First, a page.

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RUTHERGLEN’S Buller Wines may be wound up if creditors accept the recommendation of administrators at a meeting in Melbourne this morning.
Failing developments, administrators Deloitte Touche Tohmatsu will advise creditors they would be best served through winding up the fourth-generation family business, which went into voluntary administration in December.
Administrators said in a report sent to creditors last week contracts had been exchanged with the Judd Group for the sale of the business and its assets for a purchase consideration of $3.9 million, although completion of the sale depended on pending liquor licence transfers.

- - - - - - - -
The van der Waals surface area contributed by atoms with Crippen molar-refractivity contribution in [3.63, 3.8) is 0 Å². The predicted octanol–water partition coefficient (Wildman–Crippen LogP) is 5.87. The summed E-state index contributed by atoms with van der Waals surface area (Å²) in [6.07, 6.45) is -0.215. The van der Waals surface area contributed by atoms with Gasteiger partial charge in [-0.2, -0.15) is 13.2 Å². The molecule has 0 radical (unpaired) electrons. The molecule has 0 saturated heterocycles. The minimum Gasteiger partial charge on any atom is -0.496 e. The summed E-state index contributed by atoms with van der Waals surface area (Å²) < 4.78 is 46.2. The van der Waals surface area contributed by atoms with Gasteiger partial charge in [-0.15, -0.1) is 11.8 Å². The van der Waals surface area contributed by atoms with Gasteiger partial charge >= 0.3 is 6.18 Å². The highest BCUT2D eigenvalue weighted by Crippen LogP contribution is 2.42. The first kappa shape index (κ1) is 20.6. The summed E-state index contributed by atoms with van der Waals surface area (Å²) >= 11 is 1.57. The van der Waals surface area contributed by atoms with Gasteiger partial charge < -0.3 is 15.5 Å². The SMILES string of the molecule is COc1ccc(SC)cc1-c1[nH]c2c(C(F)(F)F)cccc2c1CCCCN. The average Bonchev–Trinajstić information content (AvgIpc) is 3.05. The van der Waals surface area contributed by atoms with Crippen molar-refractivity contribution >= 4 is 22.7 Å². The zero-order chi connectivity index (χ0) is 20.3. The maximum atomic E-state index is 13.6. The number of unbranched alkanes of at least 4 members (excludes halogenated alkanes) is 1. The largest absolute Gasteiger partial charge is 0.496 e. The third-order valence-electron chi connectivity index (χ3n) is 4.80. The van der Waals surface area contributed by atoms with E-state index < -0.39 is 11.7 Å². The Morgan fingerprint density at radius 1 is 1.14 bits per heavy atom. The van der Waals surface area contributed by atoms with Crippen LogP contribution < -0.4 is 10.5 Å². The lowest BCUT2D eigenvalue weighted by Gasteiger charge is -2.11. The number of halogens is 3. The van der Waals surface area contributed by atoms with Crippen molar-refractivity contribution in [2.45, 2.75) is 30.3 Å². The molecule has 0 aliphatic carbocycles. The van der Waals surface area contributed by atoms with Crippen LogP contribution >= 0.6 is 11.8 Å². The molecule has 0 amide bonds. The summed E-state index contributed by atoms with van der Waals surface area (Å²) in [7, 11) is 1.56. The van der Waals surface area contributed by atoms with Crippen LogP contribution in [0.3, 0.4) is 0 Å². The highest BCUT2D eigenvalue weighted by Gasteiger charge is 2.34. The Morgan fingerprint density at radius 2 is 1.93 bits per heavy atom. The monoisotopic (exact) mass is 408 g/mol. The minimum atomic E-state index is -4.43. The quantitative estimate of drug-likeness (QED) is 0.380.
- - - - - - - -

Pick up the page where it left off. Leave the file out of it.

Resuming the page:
During the sales process, which began in February, four indicative offers were received.
Three bidders were selected as preferred bidders but two withdrew.
Deloitte Touche Tohmatsu’s report estimated Buller Wines employees, as priority creditors, and secured creditors would receive a likely dividend of 100 cents in the dollar, while unsecured creditors might expect a distribution of 13.7 to 30 cents in the dollar.
Deloitte Touche Tohmatsu confirmed today’s meeting, but declined to speculate on what may happen.
Administrators Salvatore Algeri and Simon Wallace-Smith said they had received unsecured creditor claims totalling $2,605,447, including an Australian Taxation Office claim of $686,740.
The ANZ bank holds a general security interest over all the company’s assets and undertakings, securing a debt of $3.959 million.
An oversupply of grapes and wine, as well as the high Australian dollar, had been blamed for financial problems.
The administrators said other contributing factors included an inability to sell down excessive holdings of bulk wine stock and poor production decisions.